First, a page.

What Kazakhstan chiefly celebrates on the national holidays is their recent history-and with that recent history, shifts of history and heroism of long ago.
Which festival takes precedence? The Kazakhs' Day of Independence, December 16, is of course a national holiday. Both that day and the Day of the Republic, October 25, likewise a holiday, are celebrated in the central square of every city and every small town, with parades and bunting. Independence Day also recalls the critical events of December 1986, when thousands of young people massed in Almaty in protest at Russia's appointment of a non-Kazakh to take charge of their country, and a few were martyred. That event bites deep into popular memory.
Then there is the traditional New Year of the Steppe-dwellers - Nauryz, on March 22, when the big melt should have started. Nauryz can upstage Mayday - Europe's ancient pagan spring festival on May 1, which Lenin successfully appropriated as a kind of international Workers' Day, and is today designated 'Day of Unity of the People of Kazakhstan', with an ethnic unity implied. Lastly, there is Constitution Day.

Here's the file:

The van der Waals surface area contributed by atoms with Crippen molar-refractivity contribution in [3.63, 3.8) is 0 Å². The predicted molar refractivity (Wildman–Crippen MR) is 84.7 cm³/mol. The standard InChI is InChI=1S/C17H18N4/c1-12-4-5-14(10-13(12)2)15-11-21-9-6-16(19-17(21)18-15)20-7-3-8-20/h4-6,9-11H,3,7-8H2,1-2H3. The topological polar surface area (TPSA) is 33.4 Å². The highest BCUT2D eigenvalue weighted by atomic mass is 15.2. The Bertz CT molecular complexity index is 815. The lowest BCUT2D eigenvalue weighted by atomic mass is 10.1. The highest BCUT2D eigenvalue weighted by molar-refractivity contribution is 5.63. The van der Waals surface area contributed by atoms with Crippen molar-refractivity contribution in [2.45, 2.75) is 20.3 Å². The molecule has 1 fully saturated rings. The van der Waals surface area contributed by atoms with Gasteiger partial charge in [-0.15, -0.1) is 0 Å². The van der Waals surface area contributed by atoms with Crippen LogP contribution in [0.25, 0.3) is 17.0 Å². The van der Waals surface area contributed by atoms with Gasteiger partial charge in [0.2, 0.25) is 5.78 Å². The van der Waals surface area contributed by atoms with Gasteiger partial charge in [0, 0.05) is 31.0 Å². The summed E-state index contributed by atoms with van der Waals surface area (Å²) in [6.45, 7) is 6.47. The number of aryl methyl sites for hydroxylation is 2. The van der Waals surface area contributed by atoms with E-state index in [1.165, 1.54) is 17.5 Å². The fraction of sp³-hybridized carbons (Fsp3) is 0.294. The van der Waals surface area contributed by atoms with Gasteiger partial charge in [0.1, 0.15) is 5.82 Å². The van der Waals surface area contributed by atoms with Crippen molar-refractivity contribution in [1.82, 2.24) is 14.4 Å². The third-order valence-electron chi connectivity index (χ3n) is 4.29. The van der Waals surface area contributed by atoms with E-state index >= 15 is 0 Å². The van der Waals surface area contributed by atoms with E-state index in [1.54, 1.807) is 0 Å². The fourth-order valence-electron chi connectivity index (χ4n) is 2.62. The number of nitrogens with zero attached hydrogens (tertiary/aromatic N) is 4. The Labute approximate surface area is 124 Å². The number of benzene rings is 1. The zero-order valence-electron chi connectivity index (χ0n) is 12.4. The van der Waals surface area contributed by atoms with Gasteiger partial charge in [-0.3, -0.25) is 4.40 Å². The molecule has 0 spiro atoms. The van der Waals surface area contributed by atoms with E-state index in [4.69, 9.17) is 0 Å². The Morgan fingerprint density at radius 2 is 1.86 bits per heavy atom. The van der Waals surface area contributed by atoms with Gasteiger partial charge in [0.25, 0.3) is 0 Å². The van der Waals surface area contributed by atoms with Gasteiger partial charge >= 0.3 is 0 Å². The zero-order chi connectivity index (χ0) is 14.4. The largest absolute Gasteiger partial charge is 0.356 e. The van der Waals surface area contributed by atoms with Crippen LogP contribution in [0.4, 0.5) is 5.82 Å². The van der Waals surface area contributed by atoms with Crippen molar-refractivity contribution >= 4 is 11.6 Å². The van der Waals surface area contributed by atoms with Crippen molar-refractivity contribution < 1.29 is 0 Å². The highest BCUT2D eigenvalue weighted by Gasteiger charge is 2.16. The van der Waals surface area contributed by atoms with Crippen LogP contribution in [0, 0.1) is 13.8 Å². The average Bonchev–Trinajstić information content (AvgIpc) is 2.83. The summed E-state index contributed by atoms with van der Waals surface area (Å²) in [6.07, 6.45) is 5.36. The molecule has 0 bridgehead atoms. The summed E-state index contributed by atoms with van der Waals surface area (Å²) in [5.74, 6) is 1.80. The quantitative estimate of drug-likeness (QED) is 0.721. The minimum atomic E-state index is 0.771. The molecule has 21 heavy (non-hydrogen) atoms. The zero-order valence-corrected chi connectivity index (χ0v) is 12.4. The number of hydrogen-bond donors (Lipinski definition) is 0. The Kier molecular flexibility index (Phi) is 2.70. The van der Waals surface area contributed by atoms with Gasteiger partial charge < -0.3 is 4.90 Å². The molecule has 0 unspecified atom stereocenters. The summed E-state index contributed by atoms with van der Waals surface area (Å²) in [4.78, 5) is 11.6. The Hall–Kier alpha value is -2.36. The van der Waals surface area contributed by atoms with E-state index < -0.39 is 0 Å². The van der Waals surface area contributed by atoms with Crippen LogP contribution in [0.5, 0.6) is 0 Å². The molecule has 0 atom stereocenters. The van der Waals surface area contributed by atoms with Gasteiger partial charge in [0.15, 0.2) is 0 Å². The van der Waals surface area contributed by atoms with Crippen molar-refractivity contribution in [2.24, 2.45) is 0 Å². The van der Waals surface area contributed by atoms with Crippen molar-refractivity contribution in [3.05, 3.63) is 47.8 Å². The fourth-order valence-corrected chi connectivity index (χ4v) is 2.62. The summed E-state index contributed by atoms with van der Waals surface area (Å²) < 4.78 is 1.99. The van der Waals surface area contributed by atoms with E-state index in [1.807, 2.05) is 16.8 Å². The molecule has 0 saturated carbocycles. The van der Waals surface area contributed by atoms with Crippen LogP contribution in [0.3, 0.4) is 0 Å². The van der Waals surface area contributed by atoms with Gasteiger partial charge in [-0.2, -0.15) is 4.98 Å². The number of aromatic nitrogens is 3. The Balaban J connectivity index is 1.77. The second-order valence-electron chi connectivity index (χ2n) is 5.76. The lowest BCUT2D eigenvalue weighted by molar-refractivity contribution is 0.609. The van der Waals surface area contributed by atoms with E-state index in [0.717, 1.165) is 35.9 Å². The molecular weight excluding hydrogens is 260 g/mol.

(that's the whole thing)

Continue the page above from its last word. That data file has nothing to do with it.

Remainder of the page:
At all such celebrations, the people caparison themselves in traditional costume. Yurts appear in the squares, and low dining tables, and dastarkhans - long tables laden with good Kazakh things to eat and drink, horseflesh and kumys... and musicians playing all the old instruments, the dombra and the kobyz and all the percussion. There are the equestrian contests, and fairground tests of strength and of accuracy with a rifle.
On all these days Kazakhstan's ethnic minorities - Russians, Uighurs, Koreans, Greeks, Ukrainians, Germans and all-celebrate alongside the host community, in their own manner and with their own symbols.